Pass Aleph 1.2 monoblock power amplifier
The Aleph 1.2 is the third piece of Pass Labs electronics I've lived with. I own a pair of Aleph 0 amplifiers, and I reviewed the Aleph P preamp in the February '96 Stereophile. Because of my past experience with Pass gear, my expectations for the Pass Aleph 1.2 were stratospheric. But everybody knows that high expectations often lead to disappointment. Did the Aleph 1.2 deliver better sound along with its increased power? Let's see what came to...pass.
The Aleph 1.2 is the largest amplifier from Pass Laboratories. It idles at 500W and delivers a maximum of 200W in single-ended class-A—the circuit topology of lowest efficiency. If properly designed, a single-ended amplifier exhibits primarily second- and even-order harmonic structure, similar to the transfer characteristic of air. The price paid for this performance is outrageously high idle current and heat dissipation, generally three to five times the output rating.
Like other Aleph series amplifiers, the 1.2 is a large black box with fins on all four sides. A small blue light on the front peeks out to alert you to the amp's "on" status. The rear of the amp has both balanced XLR and single-ended RCA inputs. A double pair of gold-plated five-way binding posts, an AC fuse receptacle, large on/off rocker switch, and an EIC AC connector complete the amp's geography.
The Aleph 1.2 has very few parts in series with the signal path. The input signal travels through a resistor to the input MOSFET transistor, then through another resistor to the parallel output MOSFETs, with, finally, a power resistor before the loudspeaker. Active current sources separately bias the input and output stages.
The Aleph 1.2 is unlike the original Aleph 1 in two ways. First, it has only two gain stages instead of three. The amplifier does not have the auxiliary pull circuitry that permitted the Aleph 1 to deliver very high currents into low-impedance loads. This may be a purer approach, but it doesn't allow for greater power into loads below 4 ohms. The current-source biasing of the output stage is also new. It attempts to optimize the load-line of the single-ended output devices, hence lowering distortion. Nelson Pass's current-source design is protected by a US patent application.
The Aleph 1.2 uses power MOSFETs for both of its gain stages. These MOSFETs were chosen because they have an optimal transfer curve for use in a single-ended class-A design. MOSFETs also allow high-current operation with low circuit complexity, delivering high performance in minimalist topologies. The input P-channel and output N-channel MOSFETs are carefully selected from the same manufacturing lot codes and matched within a tolerance of 2%. The input gain devices are pulse-rated at 8A, and are followed by output devices with pulse ratings of 50A each. The amplifier's output stage has an overall power rating of 3.6kW, and the massive heatsinks are rated at 0.05°C per watt. During active operation, each output device is operating at only 14% of its rated power.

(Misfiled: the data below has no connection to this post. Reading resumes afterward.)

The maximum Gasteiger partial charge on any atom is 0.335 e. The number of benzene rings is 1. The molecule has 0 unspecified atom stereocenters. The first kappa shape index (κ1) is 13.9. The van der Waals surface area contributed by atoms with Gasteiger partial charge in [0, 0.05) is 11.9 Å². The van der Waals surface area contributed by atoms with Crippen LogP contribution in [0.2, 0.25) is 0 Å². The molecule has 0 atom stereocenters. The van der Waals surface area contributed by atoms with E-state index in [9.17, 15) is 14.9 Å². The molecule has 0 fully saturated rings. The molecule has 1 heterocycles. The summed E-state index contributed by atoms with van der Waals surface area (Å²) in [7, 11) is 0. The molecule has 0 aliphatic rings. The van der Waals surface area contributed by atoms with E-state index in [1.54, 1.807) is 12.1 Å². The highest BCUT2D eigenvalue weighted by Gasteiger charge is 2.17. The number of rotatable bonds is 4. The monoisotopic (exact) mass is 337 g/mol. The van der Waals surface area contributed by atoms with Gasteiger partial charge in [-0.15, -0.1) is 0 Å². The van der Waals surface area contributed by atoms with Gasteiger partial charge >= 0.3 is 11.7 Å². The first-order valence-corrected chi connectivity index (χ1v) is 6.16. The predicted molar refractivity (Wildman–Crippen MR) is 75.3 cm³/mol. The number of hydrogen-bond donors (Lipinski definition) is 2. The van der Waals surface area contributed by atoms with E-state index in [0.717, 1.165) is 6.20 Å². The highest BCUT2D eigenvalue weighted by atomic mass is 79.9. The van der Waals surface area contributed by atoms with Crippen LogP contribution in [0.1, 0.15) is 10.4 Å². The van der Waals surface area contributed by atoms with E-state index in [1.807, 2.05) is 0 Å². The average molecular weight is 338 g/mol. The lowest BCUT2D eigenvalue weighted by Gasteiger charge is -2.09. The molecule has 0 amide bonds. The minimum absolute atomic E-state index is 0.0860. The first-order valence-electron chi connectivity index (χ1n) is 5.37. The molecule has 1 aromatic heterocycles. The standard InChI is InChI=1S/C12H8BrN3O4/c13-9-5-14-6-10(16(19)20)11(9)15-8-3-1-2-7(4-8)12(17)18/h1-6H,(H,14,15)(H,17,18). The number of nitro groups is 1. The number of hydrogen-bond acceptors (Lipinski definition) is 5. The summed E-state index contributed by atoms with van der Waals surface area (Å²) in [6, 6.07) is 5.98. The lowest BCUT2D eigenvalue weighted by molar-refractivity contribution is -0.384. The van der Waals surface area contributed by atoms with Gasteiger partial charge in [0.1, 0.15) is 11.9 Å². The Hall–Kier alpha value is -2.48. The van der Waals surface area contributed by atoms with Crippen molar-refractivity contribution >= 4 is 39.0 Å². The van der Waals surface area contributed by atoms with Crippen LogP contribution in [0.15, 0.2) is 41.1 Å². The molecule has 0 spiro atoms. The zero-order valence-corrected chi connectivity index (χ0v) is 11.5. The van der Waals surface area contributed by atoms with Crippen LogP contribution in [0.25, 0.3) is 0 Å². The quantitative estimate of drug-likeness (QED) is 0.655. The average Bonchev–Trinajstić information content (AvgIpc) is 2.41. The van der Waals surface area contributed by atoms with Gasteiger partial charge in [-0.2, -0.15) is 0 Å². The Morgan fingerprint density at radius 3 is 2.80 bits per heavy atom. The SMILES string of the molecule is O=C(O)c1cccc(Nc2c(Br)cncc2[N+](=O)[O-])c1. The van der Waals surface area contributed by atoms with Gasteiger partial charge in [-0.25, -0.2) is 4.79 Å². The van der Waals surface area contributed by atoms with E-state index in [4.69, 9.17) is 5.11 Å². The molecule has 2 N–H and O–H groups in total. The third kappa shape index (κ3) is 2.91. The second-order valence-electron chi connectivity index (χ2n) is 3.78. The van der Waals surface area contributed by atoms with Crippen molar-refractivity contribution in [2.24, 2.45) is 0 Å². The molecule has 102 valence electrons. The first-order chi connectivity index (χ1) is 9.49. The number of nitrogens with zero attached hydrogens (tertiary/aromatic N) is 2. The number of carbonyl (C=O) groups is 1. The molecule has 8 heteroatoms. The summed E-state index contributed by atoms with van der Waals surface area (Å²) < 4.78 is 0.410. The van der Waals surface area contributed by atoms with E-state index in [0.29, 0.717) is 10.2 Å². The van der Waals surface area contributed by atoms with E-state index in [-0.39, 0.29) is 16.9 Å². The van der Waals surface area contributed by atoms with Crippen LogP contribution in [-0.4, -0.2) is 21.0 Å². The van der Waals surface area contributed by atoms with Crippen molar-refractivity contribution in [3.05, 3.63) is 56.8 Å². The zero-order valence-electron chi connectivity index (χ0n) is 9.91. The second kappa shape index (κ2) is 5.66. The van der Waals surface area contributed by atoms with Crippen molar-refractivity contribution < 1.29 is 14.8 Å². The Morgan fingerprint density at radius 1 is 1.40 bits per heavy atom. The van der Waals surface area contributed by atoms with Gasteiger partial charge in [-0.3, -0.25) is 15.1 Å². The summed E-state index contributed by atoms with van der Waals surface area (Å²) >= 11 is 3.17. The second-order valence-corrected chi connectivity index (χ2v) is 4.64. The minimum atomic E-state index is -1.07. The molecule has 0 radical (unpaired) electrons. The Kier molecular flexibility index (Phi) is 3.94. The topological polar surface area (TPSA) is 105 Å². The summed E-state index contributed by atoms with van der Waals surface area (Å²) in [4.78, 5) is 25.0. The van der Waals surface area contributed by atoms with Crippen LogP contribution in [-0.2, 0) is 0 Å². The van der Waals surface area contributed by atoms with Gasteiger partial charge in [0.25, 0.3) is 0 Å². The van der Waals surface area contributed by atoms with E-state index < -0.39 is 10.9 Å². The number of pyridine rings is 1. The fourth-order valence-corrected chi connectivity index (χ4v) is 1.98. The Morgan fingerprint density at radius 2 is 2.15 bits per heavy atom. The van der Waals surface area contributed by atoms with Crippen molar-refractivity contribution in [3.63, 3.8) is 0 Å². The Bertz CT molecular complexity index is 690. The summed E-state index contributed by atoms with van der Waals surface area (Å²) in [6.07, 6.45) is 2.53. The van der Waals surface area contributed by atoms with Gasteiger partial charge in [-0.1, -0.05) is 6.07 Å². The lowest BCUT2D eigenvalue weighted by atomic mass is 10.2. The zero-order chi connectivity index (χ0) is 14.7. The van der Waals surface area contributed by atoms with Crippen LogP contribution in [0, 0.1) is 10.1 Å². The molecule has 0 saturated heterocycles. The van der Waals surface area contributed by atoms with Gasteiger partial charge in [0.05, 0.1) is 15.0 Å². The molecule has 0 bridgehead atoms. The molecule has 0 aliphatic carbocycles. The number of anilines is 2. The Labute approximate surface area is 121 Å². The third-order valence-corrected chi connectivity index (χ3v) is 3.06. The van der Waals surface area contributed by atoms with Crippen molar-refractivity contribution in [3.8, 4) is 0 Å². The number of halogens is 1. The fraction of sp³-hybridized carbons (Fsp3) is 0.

Resistors are precision metal-film throughout. The Aleph 1.2 is protected from overheating by a 75°C thermal switch, and from internal failure by a slow-blow fuse. The amplifier is powered by a toroidal transformer rated at 10 times the amplifier's output rating. This unregulated supply feeds the output transistors with a full-power ripple of about half a volt.
The Aleph 1.2 is equipped with a balanced input featuring a common-mode input noise rejection of –60dB, accomplished through a passive network tied directly into the input stage of the amplifier. There is no additional active input circuitry. Unbalanced inputs are accommodated by RCA connectors. On balanced inputs both positive and negative signals are used. The positive input signal goes to the gate of the positive-phase device of the input differential pair of MOSFETs and the negative input signal goes to the gate of the differential pair's negative-phase device.
Operating idiosyncrasies were few. There was a slight pop at the speakers when the amps were first turned on, but this was quieter than the turn-on transient from the Pass Aleph 0. Even though I used the balanced inputs, the amps had to be turned off before changing interconnects to avoid connection and disconnection noises. While it's always good practice to turn amps off before swapping cables of any kind, folks with balanced gear sometimes get blasé about it. Don't. The Alephs have enough juice to put out some serious transients.
Another caveat: Don't even think of trying to lift these amps without some thick gloves and at least one burly friend. There's no way to avoid gripping the heatsink fins, which feel like dull knives on bare flesh. At 130 lbs each, these are certainly not "one-person" amps.
The Pass Aleph 1.2 is a wonderful amp. A very hot amplifier—it uses tons of electricity—but a glorious-sounding one nonetheless. Perhaps if you buy one you should also purchase some stock in your local electric utility. When your electric bill goes up 40% (as mine did), at least you can take some comfort in the fact that you're helping your electric company's bottom line.
What did the 1.2's juice-sucking prowess have to do with its sound? Simply, it sounded best when warm, and that took at least 45 minutes. You could leave it on all the time, but it'll cost you plenty. If, like me, you're "thrifty" (a polite way of saying "cheap"), you'll try to turn on the amps about an hour before any serious listening.
It isn't their harmonic balance that changed as the 1.2s warmed up, but their dimensional capabilities. There was a recurring moment, about 35 to 45 minutes from startup, when the image just blossomed—from decent solid-state soundstaging to "Oh my God; they just showed me the magic." Pass Aleph 0s also take at least 30 minutes to bloom, but their metamorphosis isn't nearly as dramatic.